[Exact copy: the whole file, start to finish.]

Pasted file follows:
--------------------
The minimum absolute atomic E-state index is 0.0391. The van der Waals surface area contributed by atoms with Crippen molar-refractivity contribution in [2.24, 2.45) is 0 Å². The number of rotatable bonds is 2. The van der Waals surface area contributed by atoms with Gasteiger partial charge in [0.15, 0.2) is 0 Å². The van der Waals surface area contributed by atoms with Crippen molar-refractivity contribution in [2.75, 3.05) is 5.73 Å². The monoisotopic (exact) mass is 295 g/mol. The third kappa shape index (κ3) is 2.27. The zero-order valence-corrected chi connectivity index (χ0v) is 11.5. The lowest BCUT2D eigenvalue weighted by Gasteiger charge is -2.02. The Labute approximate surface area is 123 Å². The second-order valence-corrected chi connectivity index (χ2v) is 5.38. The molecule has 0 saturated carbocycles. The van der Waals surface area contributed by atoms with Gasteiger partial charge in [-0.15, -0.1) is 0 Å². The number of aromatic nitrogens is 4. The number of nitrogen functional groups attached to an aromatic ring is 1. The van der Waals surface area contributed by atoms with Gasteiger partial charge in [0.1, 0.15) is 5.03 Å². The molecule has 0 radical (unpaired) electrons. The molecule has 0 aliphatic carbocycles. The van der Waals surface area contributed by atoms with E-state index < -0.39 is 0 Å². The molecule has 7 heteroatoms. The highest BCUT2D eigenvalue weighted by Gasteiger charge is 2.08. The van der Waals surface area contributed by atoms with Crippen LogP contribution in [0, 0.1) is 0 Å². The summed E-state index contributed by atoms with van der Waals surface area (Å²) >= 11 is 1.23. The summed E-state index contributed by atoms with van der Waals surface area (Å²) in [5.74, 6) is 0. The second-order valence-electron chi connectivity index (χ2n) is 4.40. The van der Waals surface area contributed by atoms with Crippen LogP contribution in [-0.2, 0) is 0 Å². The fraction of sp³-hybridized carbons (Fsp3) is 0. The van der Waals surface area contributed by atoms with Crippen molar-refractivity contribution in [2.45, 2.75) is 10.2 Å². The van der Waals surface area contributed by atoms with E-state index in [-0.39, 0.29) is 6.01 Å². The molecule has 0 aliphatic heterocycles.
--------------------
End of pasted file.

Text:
The minimum absolute atomic E-state index is 0.0391. The van der Waals surface area contributed by atoms with Crippen molar-refractivity contribution in [2.24, 2.45) is 0 Å². The number of rotatable bonds is 2. The van der Waals surface area contributed by atoms with Gasteiger partial charge in [0.15, 0.2) is 0 Å². The van der Waals surface area contributed by atoms with Crippen molar-refractivity contribution in [2.75, 3.05) is 5.73 Å². The monoisotopic (exact) mass is 295 g/mol. The third kappa shape index (κ3) is 2.27. The zero-order valence-corrected chi connectivity index (χ0v) is 11.5. The lowest BCUT2D eigenvalue weighted by Gasteiger charge is -2.02. The Labute approximate surface area is 123 Å². The second-order valence-corrected chi connectivity index (χ2v) is 5.38. The molecule has 0 saturated carbocycles. The van der Waals surface area contributed by atoms with Gasteiger partial charge in [-0.15, -0.1) is 0 Å². The number of aromatic nitrogens is 4. The number of nitrogen functional groups attached to an aromatic ring is 1. The van der Waals surface area contributed by atoms with Gasteiger partial charge in [0.1, 0.15) is 5.03 Å². The molecule has 0 radical (unpaired) electrons. The molecule has 0 aliphatic carbocycles. The van der Waals surface area contributed by atoms with E-state index < -0.39 is 0 Å². The molecule has 7 heteroatoms. The highest BCUT2D eigenvalue weighted by Gasteiger charge is 2.08. The van der Waals surface area contributed by atoms with Crippen LogP contribution in [0, 0.1) is 0 Å². The summed E-state index contributed by atoms with van der Waals surface area (Å²) >= 11 is 1.23. The summed E-state index contributed by atoms with van der Waals surface area (Å²) in [5.74, 6) is 0. The second-order valence-electron chi connectivity index (χ2n) is 4.40. The van der Waals surface area contributed by atoms with Crippen LogP contribution in [-0.2, 0) is 0 Å². The fraction of sp³-hybridized carbons (Fsp3) is 0. The van der Waals surface area contributed by atoms with Crippen molar-refractivity contribution in [2.45, 2.75) is 10.2 Å². The van der Waals surface area contributed by atoms with E-state index in [-0.39, 0.29) is 6.01 Å². The molecule has 0 aliphatic heterocycles.